Brian's Voting Guide – Nov 6

Hello all,

Elections are approaching, and I’m not able to vote, so I’ve decided to help everyone else vote… like I would have.

Unfortunately, my debate partner voted before I had a change to straighten… I mean instruct her in sound voting procedures. 🙂 Oh well. For the rest of you:

1) Federal
> Vote third-party. The mainstream in both parties needs to know that if they toss the constitution out the window, we’ll toss them out after it. And they’d better bring it back.

2) State elections
Several people are up for state election. I honestly don’t have time to research all of them (who does?) so I’m just going with the recommendations of the Texas Home School Coalition.

3) Austin-Area
There are three pieces of voter-approved legislation on the ballot for Austin. The best resource I could dig up on these was the incredibly one-sided endorsements of the Austin Chronicle. (scroll down to the bottom) I make my own conclusions based on their rhetoric… I mean reporting.

a) Proposition 1
Yup

This amendment basically passes several measures that better insulates the city auditor from political pressures. Very important for that job.

b) Proposition 2
Nope

I do not agree with giving the Domain (or any other business for that matter) subsidies that the whole city has to pay for. BUT: once we’ve made the agreement, we need to honor it. The City signed a contract with the Domain, and we should hold to our word.

c) AIDS Tax Ratification

Nope

The City school system does not need more money, it needs to do better with the money it has. My Mom should know. She’s spent a long time in the system as a teacher. More money is nice, but not needed. And certainly not at the expense of more property taxes.

Hopefully this quick overview will be helpful for you! If you beg to differ, are wanting more information, or just feel like saying something, leave a comment!

Babies are a Punishment?

I am disgusted with the state of our society and how we don’t value the next generation.
A baby is not a punishment! It is a responsibility. Sure, it involves work. But it is a joy! A PRIVILEGE!!!

Either Sen. Obama really messed up, has a twisted view of family, or just slipped and told us what he really believes about children. Take a look:

“Look, I’ve got two daughters. 9 years old and 6 years old. I am going to teach them, first of all, about values and morals. BUT if they make a mistake, I don’t want them punished with a baby.”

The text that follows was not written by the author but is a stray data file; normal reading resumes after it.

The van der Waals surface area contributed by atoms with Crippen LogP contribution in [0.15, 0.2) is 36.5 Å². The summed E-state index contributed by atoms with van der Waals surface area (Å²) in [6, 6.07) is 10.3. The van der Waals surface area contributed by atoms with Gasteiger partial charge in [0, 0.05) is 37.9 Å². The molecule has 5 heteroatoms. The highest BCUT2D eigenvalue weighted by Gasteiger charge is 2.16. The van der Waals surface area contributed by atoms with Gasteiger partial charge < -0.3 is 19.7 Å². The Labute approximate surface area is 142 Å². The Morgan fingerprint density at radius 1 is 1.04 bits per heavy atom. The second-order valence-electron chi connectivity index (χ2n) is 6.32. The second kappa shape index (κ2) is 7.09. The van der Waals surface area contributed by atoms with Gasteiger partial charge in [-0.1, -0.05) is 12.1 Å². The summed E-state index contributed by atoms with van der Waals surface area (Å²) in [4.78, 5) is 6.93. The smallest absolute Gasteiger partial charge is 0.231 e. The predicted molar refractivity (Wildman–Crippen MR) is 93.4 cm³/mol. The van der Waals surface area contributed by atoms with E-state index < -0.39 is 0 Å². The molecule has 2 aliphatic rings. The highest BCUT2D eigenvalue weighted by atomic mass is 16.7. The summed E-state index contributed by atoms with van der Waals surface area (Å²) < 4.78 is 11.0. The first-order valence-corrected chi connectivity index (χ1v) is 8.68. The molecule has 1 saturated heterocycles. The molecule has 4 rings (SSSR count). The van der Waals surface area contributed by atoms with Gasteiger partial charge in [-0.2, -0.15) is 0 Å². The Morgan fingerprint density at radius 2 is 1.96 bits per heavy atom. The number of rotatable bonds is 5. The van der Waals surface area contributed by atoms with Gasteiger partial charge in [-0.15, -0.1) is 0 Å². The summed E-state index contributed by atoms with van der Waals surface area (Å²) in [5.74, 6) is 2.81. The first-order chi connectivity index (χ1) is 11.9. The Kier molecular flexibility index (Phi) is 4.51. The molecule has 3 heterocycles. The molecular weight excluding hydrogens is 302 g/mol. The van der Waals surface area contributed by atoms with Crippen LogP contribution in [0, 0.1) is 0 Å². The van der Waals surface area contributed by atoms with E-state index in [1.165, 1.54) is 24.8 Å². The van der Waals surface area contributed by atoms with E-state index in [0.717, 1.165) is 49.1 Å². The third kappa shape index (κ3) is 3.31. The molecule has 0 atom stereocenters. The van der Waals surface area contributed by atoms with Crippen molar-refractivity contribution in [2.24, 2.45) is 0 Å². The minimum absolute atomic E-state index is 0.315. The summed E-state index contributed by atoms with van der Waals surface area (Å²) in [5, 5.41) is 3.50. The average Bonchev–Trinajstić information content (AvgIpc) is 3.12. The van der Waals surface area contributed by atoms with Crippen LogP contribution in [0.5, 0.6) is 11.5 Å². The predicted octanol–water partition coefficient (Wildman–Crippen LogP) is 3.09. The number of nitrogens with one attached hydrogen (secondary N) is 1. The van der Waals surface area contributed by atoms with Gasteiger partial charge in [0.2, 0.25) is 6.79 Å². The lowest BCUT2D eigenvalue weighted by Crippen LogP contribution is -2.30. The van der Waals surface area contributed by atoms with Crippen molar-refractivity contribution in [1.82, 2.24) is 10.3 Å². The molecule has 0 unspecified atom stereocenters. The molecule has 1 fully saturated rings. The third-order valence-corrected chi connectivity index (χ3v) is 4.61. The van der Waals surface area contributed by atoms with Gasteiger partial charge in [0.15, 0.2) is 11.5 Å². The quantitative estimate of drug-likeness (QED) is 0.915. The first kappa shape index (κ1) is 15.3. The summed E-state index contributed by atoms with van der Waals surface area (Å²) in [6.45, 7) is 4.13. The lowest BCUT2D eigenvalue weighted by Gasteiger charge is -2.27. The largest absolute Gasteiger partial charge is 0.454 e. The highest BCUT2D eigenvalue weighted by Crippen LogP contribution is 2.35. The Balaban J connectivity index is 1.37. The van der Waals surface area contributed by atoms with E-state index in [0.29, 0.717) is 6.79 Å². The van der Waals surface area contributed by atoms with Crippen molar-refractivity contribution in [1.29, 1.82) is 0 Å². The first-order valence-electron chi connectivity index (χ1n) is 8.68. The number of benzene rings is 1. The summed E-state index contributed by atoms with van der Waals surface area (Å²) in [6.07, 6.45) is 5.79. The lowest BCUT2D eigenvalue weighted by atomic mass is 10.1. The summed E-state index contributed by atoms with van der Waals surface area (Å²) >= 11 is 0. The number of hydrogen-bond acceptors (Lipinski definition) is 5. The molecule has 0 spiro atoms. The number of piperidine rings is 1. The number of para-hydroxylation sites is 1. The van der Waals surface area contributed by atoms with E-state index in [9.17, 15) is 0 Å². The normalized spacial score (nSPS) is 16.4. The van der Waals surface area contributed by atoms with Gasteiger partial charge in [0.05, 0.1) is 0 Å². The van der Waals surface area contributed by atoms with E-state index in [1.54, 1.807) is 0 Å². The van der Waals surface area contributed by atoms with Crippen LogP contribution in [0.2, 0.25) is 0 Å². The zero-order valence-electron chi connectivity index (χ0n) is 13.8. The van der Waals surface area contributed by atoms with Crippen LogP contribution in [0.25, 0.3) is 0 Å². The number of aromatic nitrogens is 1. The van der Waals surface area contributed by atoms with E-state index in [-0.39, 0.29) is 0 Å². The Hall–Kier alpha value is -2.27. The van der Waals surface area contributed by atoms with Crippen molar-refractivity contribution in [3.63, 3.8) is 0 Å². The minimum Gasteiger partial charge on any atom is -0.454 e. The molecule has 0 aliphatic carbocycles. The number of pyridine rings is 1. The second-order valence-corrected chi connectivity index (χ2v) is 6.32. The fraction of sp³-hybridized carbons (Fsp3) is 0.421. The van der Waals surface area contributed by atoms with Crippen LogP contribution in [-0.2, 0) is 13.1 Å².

~Barack Hussein Obama

I have to side with others and say that Mr. O-bomb-a should retract this statement. Yet this isn’t all that I want. He must prove that he actually supports the fundamental right to life.

My goodness. I really want to scream at someone, :arg: but I will contain myself. Abortion is not about religion! It is not about “my personal preference!” And, for goodness sake, it is NOT a gray area! :calms down to a logical state: Allow me to enumerate why I am decidedly pro-life.

  • 1) Life is the most fundamental right of all rights. It is afforded to any human by the natural order of things. Basically, people are naturally alive, not naturally dead. No other person has the right to change this.
  • 2) Babies are people for crying out loud! So what distinguishes a baby that is in the womb from a baby that it out of the womb? Only three things:
  1. a) level of dependence
  2. b) environment
  3. c) mental and physical development

    As soon as my great grandmother’s inability to feed herself means that you can through her out the window, you can kill a baby because it’s dependent on you. As soon as you start killing people in slums because of their sub-standard environment, you can kill a baby because it is in the womb. As soon as retarded people can be blown up because they haven’t “developed,” you can kill a baby because it isn’t as smart as you are. And don’t throw out the “fetus” thing. Fetus comes from Latin meaning “little child.”

  • 3) Therefore, babies (even those in the womb) should be protected by the government just like any other person’s life should.